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Climate and atmospheric deposition drive the inter-annual variability and long-term trend of dissolved organic carbon flux in...

by Xinyuan Wei
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Science of the Total Environment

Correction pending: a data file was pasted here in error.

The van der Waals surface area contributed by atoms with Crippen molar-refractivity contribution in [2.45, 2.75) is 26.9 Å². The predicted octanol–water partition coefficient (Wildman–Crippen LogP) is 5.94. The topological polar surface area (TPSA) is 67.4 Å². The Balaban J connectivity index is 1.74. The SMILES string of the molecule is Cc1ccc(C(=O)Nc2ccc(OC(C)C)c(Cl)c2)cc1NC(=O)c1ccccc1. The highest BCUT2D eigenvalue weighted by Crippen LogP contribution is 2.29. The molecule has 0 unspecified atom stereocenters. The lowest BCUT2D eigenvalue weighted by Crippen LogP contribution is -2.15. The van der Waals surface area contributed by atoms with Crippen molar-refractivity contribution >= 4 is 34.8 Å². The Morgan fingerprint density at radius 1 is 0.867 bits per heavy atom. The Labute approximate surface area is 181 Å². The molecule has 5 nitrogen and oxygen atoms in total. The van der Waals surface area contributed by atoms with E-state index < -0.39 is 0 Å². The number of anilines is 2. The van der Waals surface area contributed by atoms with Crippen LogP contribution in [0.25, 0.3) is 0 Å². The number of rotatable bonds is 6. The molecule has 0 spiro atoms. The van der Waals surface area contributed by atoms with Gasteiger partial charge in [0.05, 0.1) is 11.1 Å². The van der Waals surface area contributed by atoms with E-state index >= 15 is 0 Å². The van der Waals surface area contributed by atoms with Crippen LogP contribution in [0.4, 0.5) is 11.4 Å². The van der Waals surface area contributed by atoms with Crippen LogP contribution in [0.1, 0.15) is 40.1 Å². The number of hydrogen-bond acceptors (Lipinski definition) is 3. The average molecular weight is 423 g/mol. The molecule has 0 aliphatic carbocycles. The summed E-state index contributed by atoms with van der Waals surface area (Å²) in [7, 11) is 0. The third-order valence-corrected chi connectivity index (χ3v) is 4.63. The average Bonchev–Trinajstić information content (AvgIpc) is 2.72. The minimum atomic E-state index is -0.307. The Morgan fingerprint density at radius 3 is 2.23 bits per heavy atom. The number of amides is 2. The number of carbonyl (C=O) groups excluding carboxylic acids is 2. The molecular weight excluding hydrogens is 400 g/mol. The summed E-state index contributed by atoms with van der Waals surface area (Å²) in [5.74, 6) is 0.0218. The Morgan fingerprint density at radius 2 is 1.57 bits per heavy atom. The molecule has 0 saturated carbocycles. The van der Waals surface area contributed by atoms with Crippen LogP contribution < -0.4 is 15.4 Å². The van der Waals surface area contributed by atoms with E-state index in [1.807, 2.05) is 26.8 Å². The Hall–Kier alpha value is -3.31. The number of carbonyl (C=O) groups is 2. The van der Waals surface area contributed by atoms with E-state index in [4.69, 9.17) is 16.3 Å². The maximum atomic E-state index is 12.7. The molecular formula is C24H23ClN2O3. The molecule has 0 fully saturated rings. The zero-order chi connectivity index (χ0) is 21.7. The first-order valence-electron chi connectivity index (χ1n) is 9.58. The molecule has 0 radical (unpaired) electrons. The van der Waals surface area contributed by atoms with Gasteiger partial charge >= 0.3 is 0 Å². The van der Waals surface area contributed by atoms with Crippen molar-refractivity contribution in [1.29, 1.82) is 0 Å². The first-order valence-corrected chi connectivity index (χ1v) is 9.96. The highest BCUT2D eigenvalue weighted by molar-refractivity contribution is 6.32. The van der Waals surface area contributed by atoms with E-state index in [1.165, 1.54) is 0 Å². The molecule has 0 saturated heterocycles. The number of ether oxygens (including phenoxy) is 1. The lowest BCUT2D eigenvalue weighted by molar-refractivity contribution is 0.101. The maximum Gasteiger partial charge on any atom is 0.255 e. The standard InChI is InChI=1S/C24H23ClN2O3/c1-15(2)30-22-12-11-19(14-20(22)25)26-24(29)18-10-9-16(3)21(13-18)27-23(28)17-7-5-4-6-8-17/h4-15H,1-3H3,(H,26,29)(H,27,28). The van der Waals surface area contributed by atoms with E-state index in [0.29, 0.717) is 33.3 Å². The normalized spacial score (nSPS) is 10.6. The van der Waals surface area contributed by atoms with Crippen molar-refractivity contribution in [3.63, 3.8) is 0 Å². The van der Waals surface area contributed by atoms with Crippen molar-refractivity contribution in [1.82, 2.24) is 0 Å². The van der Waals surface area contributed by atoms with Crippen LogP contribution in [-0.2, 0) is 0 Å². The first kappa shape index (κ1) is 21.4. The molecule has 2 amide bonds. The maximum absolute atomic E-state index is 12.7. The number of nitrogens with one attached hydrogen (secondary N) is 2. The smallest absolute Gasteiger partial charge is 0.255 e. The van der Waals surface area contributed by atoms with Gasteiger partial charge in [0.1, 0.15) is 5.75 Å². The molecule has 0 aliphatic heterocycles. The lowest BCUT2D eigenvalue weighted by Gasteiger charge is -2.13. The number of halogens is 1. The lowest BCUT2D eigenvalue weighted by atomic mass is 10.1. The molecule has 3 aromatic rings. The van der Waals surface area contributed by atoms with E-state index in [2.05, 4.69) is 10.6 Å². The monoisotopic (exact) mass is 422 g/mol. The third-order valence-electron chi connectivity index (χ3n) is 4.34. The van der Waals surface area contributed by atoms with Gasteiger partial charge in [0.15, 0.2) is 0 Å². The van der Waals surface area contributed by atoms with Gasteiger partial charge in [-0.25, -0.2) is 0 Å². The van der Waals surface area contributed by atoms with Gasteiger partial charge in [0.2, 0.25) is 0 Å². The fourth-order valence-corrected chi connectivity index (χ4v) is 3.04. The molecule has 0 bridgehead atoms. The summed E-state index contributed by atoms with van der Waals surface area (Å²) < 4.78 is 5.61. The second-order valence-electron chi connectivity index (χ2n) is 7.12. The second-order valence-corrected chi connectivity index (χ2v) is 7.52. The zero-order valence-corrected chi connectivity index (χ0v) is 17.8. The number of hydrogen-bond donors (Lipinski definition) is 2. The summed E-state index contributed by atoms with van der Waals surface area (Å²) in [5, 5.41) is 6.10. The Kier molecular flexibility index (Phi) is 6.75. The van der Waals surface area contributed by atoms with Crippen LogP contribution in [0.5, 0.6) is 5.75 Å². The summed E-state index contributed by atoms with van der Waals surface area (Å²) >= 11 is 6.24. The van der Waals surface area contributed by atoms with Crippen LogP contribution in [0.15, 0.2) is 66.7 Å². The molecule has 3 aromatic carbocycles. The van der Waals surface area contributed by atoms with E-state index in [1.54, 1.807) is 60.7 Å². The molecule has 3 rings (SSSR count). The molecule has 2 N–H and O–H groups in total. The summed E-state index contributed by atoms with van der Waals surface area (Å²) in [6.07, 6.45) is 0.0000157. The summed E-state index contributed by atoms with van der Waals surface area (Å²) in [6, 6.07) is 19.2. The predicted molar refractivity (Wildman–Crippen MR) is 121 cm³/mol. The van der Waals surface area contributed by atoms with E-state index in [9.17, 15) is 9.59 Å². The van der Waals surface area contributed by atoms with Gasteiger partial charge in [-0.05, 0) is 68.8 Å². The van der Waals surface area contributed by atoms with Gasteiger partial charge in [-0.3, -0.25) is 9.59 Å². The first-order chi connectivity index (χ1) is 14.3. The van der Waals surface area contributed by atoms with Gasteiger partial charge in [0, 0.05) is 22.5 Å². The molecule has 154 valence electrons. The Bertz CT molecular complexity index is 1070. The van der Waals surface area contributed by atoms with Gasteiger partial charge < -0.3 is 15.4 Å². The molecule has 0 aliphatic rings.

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The lateral flux of dissolved organic carbon (DOC) from soils to inland waters and ultimately to the ocean represents a fundamental component of the global carbon cycle. To estimate the DOC flux, we developed an empirical terrestrial-aquatic DOC fluxes model (TAF-DOC). TAF-DOC incorporates various environmental factors (e.g., meteorology, sulfur, and nitrogen deposition) that to-date have not been comprehensively considered or well-represented in existing modeling frameworks. TAF-DOC was applied to estimate spatial-temporal patterns of DOC flux and potential fates across the conterminous United States during the 1985 to 2018 time period. Our results suggest that TAF-DOC successfully characterized spatial-temporal of DOC flux. As expected, the interannual pattern of DOC flux was strongly regulated by precipitation, but the long-term trend was significantly influenced by the rate of atmospheric wet sulfur deposition. From 1985 to 2018, TAF-DOC estimated DOC loading from terrestrial to aquatic ecosystems in the conterminous United States to be 33.5 ± 2.2 TgC per year, which was roughly 0.39–0.49% of total soil organic carbon stock estimates. The dominant fate of terrestrially-derived DOC was delivery to the coastal ocean in riverine export (41%), with another 21% buried in sediment and the remaining 12.8 ± 0.4 TgC per year (38%) returned to the atmosphere through outgassing from inland waters. Assuming the quantities of DOC sediment burial and export to the ocean as an annual sink of terrestrially-derived carbon, budget inventories and models that do not account for DOC flux in the conterminous United States will underestimate the net annual carbon sink by as much as 5.5–6.4%.